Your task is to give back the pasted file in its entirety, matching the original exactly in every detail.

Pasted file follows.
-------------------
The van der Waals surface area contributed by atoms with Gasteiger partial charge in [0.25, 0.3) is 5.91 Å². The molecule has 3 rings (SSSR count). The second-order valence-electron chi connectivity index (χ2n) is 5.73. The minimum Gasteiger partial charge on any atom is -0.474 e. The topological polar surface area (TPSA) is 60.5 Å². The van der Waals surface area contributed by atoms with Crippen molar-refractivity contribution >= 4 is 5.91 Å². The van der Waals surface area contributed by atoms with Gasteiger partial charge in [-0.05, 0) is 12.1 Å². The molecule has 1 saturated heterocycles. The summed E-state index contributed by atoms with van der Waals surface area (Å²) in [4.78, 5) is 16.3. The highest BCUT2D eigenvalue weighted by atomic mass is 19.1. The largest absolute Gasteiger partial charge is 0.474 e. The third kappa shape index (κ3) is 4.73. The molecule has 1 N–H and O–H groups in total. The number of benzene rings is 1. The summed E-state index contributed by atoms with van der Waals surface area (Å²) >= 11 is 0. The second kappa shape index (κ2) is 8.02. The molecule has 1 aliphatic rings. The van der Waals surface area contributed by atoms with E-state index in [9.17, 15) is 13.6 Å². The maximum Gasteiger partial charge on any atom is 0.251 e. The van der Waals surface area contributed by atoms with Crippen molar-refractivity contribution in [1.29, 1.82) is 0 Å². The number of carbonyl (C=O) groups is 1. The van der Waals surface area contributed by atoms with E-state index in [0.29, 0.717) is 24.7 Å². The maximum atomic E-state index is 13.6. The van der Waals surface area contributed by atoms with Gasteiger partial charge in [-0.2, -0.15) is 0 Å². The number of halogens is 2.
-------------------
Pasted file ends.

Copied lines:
The van der Waals surface area contributed by atoms with Gasteiger partial charge in [0.25, 0.3) is 5.91 Å². The molecule has 3 rings (SSSR count). The second-order valence-electron chi connectivity index (χ2n) is 5.73. The minimum Gasteiger partial charge on any atom is -0.474 e. The topological polar surface area (TPSA) is 60.5 Å². The van der Waals surface area contributed by atoms with Crippen molar-refractivity contribution >= 4 is 5.91 Å². The van der Waals surface area contributed by atoms with Gasteiger partial charge in [-0.05, 0) is 12.1 Å². The molecule has 1 saturated heterocycles. The summed E-state index contributed by atoms with van der Waals surface area (Å²) in [4.78, 5) is 16.3. The highest BCUT2D eigenvalue weighted by atomic mass is 19.1. The largest absolute Gasteiger partial charge is 0.474 e. The third kappa shape index (κ3) is 4.73. The molecule has 1 N–H and O–H groups in total. The number of benzene rings is 1. The summed E-state index contributed by atoms with van der Waals surface area (Å²) >= 11 is 0. The second kappa shape index (κ2) is 8.02. The molecule has 1 aliphatic rings. The van der Waals surface area contributed by atoms with E-state index in [9.17, 15) is 13.6 Å². The maximum Gasteiger partial charge on any atom is 0.251 e. The van der Waals surface area contributed by atoms with Crippen molar-refractivity contribution in [1.29, 1.82) is 0 Å². The number of carbonyl (C=O) groups is 1. The van der Waals surface area contributed by atoms with E-state index in [0.29, 0.717) is 24.7 Å². The maximum atomic E-state index is 13.6. The van der Waals surface area contributed by atoms with Gasteiger partial charge in [-0.2, -0.15) is 0 Å². The number of halogens is 2.